All Noun
106 examples (0.02 sec)
  • Democracy in England has been the chief representative of veritable Englishness up to these days. Cited from The Mirrors of Downing Street, by Harold Begbie
  • He was pure-bred in his Englishness, and even when he would have killed to be vicious, he could not. Cited from England, My England, by D.H. Lawrence
  • But I do maintain that the Englishness of Boston has been seriously exaggerated. Cited from Your United States, by Arnold Bennett
  • Defence of Scott subsumes a defence of a national culture against the attacks of Englishness.
  • He was still looking at her, as if in enjoyment of the Englishness and freshness of which he had spoken. Cited from With Edged Tools, by Henry Seton Merriman
  • Due to these foreign qualities, his Englishness is incomplete.
  • His Englishness reflects the Adelaide establishment at the time which prided itself in being even more English than the English!
  • Michael Livingston claimed that Brunanburh marks "the moment when Englishness came of age."
  • For that reason, they chose a theme for the brand that would be recognised for its Englishness - a gentleman wearing a bowler hat.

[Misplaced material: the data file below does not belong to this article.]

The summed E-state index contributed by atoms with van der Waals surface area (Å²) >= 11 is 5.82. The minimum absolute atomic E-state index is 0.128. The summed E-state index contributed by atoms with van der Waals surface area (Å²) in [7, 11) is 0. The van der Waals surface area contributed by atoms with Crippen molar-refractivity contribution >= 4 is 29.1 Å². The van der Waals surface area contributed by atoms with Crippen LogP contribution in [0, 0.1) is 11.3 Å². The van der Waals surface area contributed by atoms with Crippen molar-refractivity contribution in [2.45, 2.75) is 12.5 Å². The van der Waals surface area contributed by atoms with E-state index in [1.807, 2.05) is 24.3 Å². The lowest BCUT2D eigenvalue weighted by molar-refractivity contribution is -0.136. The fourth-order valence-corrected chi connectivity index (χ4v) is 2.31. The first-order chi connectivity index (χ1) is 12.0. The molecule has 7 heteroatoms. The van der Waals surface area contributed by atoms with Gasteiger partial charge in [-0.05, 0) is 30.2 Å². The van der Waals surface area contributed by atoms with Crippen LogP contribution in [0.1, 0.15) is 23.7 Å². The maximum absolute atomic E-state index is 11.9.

• All that is most characteristic of Tennyson, even his Englishness, is gathered up in this poem of six stanzas. Cited from Introduction to Browning's Poetry, by Hiram Corson
  • Harris believes in both Communism and Englishness, believing himself to have betrayed his class, but not his country.
  • Initial attempts at excluding the Irish were followed by a more inclusive idea of Englishness which removed the specificities of race and even place.
  • The tone of the song, however, is conciliatory and may be read as a reaction against the anti-Englishness of some Scottish nationalistic songs.
  • Upon arriving in the United Kingdom, she finds that despite her greatest efforts to perform Englishness, her cultural origins and skin color bar her from ever becoming completely English.
  • The Englishness of things was emphasized, as we passed out through the suburbs, by the look of the crowd on the canal bridges and along the roads. Cited from Fighting France, By Edith Wharton
  • Centring on the relationship between these two men, the novel investigates the nature of "Englishness" and the boundary between reason and madness.
  • Other buildings such as cathedrals and parish churches are associated with a sense of traditional Englishness, as is often the palatial 'stately home'.
  • Although Englishness and Britishness are used synonymously in some contexts, the two terms are not identical and their relation to each other is complex.
  • Tennyson possessed the strongest poetic power, which his early readers often attributed to his "Englishness" and his masculinity.
  • In particular, the essayist Grant Allen believed in a strong Celtic contribution to Englishness.
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How Englishness gets used